Amazonite, also referred to as Amazon stone, is a green, green and white, or blueish variety of microcline, a feldspar mineral. Like many stones, amazonite forms on the cooling of a molten geological mix of minerals with chemistry close enough to each other to combine into one crystal. One such mineral is albite. During the cooling of the microcline, the albite tends to crystallize separately and appear as spectacular white streaks, a process called exsolution.
Both microcline and albite are white or colorless in their pure state. For amazonite to form, there must be a small percentage of copper or lead atoms trapped in the microcline crystal lattice (structure). Such trace elements are referred to as chromophores and are responsible for the coloration of most fine gem crystals.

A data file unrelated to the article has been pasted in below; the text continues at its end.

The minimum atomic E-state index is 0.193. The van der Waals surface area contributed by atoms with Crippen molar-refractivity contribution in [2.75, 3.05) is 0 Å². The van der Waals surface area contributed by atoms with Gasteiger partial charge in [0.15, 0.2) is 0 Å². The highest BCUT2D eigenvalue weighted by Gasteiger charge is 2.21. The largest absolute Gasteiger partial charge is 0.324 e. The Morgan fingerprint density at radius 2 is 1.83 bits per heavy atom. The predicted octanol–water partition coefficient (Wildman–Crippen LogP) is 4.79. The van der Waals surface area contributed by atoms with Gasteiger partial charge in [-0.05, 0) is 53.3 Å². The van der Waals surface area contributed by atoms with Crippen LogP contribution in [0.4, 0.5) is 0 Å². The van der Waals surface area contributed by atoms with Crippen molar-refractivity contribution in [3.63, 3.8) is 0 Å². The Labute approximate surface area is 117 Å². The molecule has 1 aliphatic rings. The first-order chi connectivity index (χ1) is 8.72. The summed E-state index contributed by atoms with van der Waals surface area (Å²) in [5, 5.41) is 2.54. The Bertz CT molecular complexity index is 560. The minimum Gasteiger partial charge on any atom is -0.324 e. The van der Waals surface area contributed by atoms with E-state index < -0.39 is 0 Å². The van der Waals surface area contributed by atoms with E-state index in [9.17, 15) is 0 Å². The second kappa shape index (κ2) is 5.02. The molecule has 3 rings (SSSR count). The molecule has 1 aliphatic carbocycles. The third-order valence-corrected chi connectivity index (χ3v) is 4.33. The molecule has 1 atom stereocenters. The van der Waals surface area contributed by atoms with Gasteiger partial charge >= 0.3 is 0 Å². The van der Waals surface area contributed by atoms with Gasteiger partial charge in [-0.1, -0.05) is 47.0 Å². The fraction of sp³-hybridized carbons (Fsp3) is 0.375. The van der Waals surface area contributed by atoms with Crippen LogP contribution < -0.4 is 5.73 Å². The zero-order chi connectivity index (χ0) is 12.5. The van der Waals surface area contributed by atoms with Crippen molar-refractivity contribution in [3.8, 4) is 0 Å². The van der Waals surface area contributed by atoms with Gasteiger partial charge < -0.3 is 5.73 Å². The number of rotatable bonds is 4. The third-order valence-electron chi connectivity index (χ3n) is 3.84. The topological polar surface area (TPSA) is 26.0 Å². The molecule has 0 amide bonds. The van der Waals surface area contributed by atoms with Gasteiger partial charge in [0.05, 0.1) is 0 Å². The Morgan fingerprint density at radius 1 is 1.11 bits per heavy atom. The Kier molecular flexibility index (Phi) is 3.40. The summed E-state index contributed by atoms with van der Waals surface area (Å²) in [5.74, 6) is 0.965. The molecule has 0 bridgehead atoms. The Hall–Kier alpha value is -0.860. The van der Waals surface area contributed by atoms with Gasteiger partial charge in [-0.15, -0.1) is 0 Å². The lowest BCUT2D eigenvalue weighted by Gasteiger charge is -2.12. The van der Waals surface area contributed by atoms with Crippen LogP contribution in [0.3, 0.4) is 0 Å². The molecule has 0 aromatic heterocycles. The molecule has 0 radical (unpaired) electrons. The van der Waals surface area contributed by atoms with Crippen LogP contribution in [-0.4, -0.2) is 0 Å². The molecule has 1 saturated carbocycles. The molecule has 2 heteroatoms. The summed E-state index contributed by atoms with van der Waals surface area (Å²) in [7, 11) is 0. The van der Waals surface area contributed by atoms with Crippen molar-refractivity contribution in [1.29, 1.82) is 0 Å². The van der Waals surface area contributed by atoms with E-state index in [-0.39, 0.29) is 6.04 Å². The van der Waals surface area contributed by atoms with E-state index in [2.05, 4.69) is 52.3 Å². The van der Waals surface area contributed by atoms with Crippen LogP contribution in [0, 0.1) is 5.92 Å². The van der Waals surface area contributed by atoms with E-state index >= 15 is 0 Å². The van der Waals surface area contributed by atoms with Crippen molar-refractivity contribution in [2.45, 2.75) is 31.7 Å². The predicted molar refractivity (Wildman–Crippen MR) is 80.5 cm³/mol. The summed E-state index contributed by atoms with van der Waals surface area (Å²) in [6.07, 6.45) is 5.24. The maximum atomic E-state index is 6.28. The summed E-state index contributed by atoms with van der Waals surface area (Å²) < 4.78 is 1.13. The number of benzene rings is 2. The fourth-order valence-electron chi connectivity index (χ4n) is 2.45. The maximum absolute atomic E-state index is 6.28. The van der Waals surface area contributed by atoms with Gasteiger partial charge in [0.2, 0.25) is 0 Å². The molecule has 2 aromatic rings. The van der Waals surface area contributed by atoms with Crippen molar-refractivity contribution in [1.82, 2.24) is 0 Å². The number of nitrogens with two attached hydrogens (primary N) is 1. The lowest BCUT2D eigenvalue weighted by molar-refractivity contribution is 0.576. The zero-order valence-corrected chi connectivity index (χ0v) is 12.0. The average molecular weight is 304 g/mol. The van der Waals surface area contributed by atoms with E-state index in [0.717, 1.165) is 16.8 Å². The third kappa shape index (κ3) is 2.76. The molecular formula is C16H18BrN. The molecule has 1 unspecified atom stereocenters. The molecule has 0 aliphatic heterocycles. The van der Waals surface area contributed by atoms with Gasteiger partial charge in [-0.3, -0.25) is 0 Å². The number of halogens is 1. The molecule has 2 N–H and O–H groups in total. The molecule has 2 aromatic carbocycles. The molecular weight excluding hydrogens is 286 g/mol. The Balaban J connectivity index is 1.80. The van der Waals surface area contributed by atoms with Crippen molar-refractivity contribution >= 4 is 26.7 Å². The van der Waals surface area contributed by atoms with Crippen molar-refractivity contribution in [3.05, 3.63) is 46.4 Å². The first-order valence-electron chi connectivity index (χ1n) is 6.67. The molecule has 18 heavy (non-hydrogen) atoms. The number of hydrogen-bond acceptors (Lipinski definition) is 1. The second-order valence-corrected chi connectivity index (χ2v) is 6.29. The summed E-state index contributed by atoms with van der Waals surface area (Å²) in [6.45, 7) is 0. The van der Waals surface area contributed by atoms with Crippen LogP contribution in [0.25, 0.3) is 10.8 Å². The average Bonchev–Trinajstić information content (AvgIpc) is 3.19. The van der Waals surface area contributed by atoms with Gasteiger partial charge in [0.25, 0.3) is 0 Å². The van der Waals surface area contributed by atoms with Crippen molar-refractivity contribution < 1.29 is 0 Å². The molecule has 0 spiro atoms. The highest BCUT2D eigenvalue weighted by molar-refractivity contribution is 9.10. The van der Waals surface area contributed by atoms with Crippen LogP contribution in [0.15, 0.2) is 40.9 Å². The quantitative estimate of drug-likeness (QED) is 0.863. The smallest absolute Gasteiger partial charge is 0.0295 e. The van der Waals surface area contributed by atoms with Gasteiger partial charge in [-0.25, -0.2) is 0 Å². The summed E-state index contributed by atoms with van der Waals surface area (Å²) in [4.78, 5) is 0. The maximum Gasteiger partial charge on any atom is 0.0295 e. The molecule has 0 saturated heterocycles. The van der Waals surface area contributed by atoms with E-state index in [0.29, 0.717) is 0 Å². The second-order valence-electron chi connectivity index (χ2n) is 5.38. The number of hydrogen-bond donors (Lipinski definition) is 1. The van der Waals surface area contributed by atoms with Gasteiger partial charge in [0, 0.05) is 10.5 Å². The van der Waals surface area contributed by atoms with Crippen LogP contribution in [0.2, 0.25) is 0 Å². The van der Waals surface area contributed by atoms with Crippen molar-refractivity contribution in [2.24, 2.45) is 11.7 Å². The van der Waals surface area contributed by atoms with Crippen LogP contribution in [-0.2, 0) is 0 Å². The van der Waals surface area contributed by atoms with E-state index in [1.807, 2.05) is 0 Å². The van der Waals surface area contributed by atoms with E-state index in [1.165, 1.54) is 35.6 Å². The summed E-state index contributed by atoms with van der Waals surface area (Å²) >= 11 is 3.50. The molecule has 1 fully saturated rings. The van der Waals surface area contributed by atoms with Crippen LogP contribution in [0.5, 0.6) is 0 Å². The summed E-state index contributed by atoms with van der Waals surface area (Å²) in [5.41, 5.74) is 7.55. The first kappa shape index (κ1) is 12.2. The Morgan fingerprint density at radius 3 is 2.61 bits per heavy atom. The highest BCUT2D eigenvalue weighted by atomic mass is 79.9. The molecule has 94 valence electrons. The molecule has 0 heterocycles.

Amazonite is mainly found in the Americas (North and South) and also in Russia, but deposits are found in many countries. Amazonite is not synthesized, but fake amazonite—usually glass or quartz—is abundant. Genuine amazonite has a Mohs hardness of 5 to 6 and tends to break easily.
Most so-called Chinese amazonite, a creamy blue-green stone with light mottling, is actually dyed quartz.
Image courtesy of irocks.com
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